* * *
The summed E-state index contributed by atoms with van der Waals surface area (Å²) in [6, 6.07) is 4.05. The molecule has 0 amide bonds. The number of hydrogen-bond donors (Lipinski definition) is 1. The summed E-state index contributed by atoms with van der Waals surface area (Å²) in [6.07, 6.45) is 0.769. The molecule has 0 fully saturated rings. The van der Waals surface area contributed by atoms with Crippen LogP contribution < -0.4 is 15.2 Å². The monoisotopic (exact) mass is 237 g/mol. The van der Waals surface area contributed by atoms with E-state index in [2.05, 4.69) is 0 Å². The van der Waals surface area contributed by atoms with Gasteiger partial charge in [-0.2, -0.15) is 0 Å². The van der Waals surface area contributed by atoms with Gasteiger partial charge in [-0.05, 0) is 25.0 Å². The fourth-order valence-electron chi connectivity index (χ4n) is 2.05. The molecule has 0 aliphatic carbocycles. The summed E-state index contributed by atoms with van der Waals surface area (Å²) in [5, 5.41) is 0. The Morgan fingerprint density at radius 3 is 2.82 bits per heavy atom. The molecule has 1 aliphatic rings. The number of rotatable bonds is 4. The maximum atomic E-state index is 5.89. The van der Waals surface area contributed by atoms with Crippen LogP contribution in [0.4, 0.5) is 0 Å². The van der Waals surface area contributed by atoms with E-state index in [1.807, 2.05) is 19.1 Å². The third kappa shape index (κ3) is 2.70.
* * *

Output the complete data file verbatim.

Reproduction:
The summed E-state index contributed by atoms with van der Waals surface area (Å²) in [6, 6.07) is 4.05. The molecule has 0 amide bonds. The number of hydrogen-bond donors (Lipinski definition) is 1. The summed E-state index contributed by atoms with van der Waals surface area (Å²) in [6.07, 6.45) is 0.769. The molecule has 0 fully saturated rings. The van der Waals surface area contributed by atoms with Crippen LogP contribution < -0.4 is 15.2 Å². The monoisotopic (exact) mass is 237 g/mol. The van der Waals surface area contributed by atoms with E-state index in [2.05, 4.69) is 0 Å². The van der Waals surface area contributed by atoms with Gasteiger partial charge in [-0.2, -0.15) is 0 Å². The van der Waals surface area contributed by atoms with Gasteiger partial charge in [-0.05, 0) is 25.0 Å². The fourth-order valence-electron chi connectivity index (χ4n) is 2.05. The molecule has 0 aliphatic carbocycles. The summed E-state index contributed by atoms with van der Waals surface area (Å²) in [5, 5.41) is 0. The Morgan fingerprint density at radius 3 is 2.82 bits per heavy atom. The molecule has 1 aliphatic rings. The number of rotatable bonds is 4. The maximum atomic E-state index is 5.89. The van der Waals surface area contributed by atoms with Crippen LogP contribution in [0.4, 0.5) is 0 Å². The van der Waals surface area contributed by atoms with E-state index in [1.807, 2.05) is 19.1 Å². The third kappa shape index (κ3) is 2.70.